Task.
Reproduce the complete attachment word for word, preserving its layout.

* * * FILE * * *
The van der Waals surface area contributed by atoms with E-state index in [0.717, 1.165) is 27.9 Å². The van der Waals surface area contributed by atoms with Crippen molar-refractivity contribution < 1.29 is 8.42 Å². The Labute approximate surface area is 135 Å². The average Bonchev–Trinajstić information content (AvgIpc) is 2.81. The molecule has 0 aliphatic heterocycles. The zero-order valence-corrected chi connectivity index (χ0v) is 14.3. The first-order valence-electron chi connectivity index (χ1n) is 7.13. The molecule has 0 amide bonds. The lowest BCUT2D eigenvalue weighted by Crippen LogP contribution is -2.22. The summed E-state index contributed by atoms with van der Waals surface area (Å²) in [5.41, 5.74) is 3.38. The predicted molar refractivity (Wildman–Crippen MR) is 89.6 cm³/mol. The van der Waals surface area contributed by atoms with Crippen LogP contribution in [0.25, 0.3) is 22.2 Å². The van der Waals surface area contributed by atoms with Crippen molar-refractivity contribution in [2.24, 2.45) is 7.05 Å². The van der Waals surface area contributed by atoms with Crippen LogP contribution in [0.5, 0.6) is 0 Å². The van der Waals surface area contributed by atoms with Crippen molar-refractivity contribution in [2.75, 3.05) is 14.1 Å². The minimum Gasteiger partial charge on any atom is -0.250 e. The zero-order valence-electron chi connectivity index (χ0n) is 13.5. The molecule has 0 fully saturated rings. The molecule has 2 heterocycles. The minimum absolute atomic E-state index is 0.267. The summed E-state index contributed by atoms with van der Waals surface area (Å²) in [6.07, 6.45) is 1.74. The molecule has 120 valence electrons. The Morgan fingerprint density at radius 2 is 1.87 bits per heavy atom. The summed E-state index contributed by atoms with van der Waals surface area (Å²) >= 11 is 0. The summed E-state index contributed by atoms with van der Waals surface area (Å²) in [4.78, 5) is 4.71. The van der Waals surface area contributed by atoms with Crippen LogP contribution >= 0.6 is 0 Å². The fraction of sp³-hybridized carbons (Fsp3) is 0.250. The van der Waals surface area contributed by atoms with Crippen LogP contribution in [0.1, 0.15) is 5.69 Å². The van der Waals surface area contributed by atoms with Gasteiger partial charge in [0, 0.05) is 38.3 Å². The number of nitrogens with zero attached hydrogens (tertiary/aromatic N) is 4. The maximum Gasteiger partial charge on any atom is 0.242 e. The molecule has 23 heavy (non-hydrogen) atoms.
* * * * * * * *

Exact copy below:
The van der Waals surface area contributed by atoms with E-state index in [0.717, 1.165) is 27.9 Å². The van der Waals surface area contributed by atoms with Crippen molar-refractivity contribution < 1.29 is 8.42 Å². The Labute approximate surface area is 135 Å². The average Bonchev–Trinajstić information content (AvgIpc) is 2.81. The molecule has 0 aliphatic heterocycles. The zero-order valence-corrected chi connectivity index (χ0v) is 14.3. The first-order valence-electron chi connectivity index (χ1n) is 7.13. The molecule has 0 amide bonds. The lowest BCUT2D eigenvalue weighted by Crippen LogP contribution is -2.22. The summed E-state index contributed by atoms with van der Waals surface area (Å²) in [5.41, 5.74) is 3.38. The predicted molar refractivity (Wildman–Crippen MR) is 89.6 cm³/mol. The van der Waals surface area contributed by atoms with Crippen LogP contribution in [0.25, 0.3) is 22.2 Å². The van der Waals surface area contributed by atoms with Crippen molar-refractivity contribution in [2.24, 2.45) is 7.05 Å². The van der Waals surface area contributed by atoms with Crippen LogP contribution in [0.5, 0.6) is 0 Å². The van der Waals surface area contributed by atoms with Crippen molar-refractivity contribution in [2.75, 3.05) is 14.1 Å². The minimum Gasteiger partial charge on any atom is -0.250 e. The zero-order valence-electron chi connectivity index (χ0n) is 13.5. The molecule has 0 fully saturated rings. The molecule has 2 heterocycles. The minimum absolute atomic E-state index is 0.267. The summed E-state index contributed by atoms with van der Waals surface area (Å²) in [6.07, 6.45) is 1.74. The molecule has 120 valence electrons. The Morgan fingerprint density at radius 2 is 1.87 bits per heavy atom. The summed E-state index contributed by atoms with van der Waals surface area (Å²) >= 11 is 0. The summed E-state index contributed by atoms with van der Waals surface area (Å²) in [4.78, 5) is 4.71. The van der Waals surface area contributed by atoms with Crippen LogP contribution >= 0.6 is 0 Å². The fraction of sp³-hybridized carbons (Fsp3) is 0.250. The van der Waals surface area contributed by atoms with Crippen LogP contribution in [0.1, 0.15) is 5.69 Å². The van der Waals surface area contributed by atoms with Gasteiger partial charge in [0, 0.05) is 38.3 Å². The number of nitrogens with zero attached hydrogens (tertiary/aromatic N) is 4. The maximum Gasteiger partial charge on any atom is 0.242 e. The molecule has 23 heavy (non-hydrogen) atoms.